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Photogram
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{{refimprove | date=October 2008}}(File:Man Ray, 1922, Untitled Rayograph.jpg|thumb|right|upright|Man Ray, 1922, Untitled Rayograph, gelatin silver photogram, 23.5 x 17.8 cm)A photogram is a photographic image made without a camera by placing objects directly onto the surface of a light-sensitive material such as photographic paper and then exposing it to light. The usual result is a negative shadow image that shows variations in tone that depends upon the transparency of the objects used. Areas of the paper that have received no light appear white; those exposed through transparent or semi-transparent objects appear grey.BOOK, Langford, Michael, Basic Photography, Oxford, Focal Press, 1999, 7th, 0-240-51592-7, The technique is sometimes called cameraless photography. It was used by Man Ray in his exploration of rayographs. Other artists who have experimented with the technique include László Moholy-Nagy, Christian Schad (who called them "Schadographs"), Imogen Cunningham and Pablo Picasso.According to Alexandra Matzner in Christian Schad 1895-1982 Retrospectief issued by the Gemeentemuseum Den Haag (2009), {{ISBN|978-3-87909-974-0}}, p. 216, Schad was the first artist to use the photogram technique, developed by William Henry Fox Talbot. The photogram was applied by Man Ray, Moholy-Nagy and Chargesheimer after its introduction by Christian Schad, according to the author. However, this is not substantiated through further reference by Matzner. The Dutch catalogue was also issued in German by the Leopold Museum in Vienna (2008). Variations of the technique have also been used for scientific purposes.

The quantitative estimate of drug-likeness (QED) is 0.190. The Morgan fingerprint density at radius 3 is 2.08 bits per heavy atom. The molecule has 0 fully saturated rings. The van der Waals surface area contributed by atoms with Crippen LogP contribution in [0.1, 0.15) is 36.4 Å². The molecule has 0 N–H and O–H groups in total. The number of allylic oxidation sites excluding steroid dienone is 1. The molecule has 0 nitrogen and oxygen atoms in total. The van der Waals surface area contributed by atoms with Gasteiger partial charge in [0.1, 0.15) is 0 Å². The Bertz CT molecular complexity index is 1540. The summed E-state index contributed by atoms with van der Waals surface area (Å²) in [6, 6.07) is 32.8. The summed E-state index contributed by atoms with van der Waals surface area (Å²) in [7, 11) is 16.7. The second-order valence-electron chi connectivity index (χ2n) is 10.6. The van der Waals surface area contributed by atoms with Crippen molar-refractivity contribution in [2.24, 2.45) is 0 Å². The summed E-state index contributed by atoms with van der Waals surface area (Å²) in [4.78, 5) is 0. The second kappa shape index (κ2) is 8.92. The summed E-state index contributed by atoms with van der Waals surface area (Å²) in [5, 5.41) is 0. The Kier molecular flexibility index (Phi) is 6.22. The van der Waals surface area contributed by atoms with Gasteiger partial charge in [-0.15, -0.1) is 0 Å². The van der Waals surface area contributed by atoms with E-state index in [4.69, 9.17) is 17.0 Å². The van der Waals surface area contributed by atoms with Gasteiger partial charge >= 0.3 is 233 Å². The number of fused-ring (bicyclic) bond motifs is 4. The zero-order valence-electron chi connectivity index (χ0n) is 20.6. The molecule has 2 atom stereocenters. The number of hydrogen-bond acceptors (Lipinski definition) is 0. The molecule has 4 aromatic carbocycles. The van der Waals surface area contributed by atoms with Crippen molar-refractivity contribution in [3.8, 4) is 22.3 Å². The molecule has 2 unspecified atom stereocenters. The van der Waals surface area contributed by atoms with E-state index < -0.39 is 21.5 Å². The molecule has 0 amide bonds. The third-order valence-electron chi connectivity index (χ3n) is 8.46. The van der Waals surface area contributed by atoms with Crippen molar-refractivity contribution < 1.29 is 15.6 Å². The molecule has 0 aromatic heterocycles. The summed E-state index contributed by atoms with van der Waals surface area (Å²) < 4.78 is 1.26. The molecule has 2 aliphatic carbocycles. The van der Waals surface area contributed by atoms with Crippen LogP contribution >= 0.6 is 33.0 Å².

History

(File:Lemons photogram.jpg|thumb|upright|A colour photogram of lemons and tomato stems. The background texture is enlarged paper grain.)File:Anna Atkins grass cyanotype.jpg|thumb|upright|One of Anna Atkins's cyanotypecyanotypeSome of the first photographic images made were photograms. William Henry Fox Talbot called these photogenic drawings, which he made by placing leaves and pieces of material onto sensitized paper, then left them outdoors on a sunny day to expose. This produced a dark background with a white silhouette of the object used.BOOK,weblink The Pencil of Nature, William Henry Fox, Talbot, 1844, London, Special Collections Department, Library, University of Glasgow, 21 November 2010, From 1843, Anna Atkins produced a book titled British Algae: Cyanotype Impressions in installments; it was the first book to be illustrated with photographs. The images were all photograms of botanical specimens, which she made using Sir John Herschel's cyanotype process, which yields blue images.WEB,weblink Anna Atkins, vam.ac.uk, 21 November 2010, This very rare book can be seen in the National Media Museum in Bradford, England.

Man Ray's rayographs

Photograms were used in the 20th century by a number of photographers, particularly Man Ray, who called them "rayographs". His style capitalised on the stark and unexpected effects of negative imaging, unusual juxtapositions of identifiable objects (such as spoons and pearl necklaces), variations in the exposure time given to different objects within a single image, and moving objects as the sensitive materials were being exposed. Contemporary artists who are widely known for using photograms are Adam Fuss, Susan Derges and Christian Marclay. (File:Fotogramm.jpg|thumb|left|upright|A photogram of a number of photography-related objects.){{clear right}}

Procedure

In a darkroom, or a darkened room, objects are arranged on top a piece of photographic material, usually photographic paper. When the operator is satisfied with the arrangement, the photographic material is exposed with light, usually by switching on an enlarger or other artificial light source. The material is then processed, washed and dried.WEB, Making a photogram - traditional darkroom ideas,weblink 2 January 2012, Peter, Bargh, Magazine Publishing Ltd, ePhotozine.com,

List of notable photographers using photograms

(File:Photogram Principle.svg|thumb|Generation of a photogram: A spatially extended light source (1) illuminates objects (2 and 3) that are placed directly in front of a sheet of photosensitive paper. Depending on the object's distance to the paper their shadows look harder (7) or softer (5). Areas of the paper that are in total shadow (6) stay white; they become grey if the objects are transparent or translucent; areas that are fully exposed to the light (4) are blackened.){{div col|colwidth=30em}} {{div col end}}{{clear}}

See also

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  • Cliche-verre, photographic printing technique using glass plates and light-sensitive paper

References

{{reflist}}{{Photography}}

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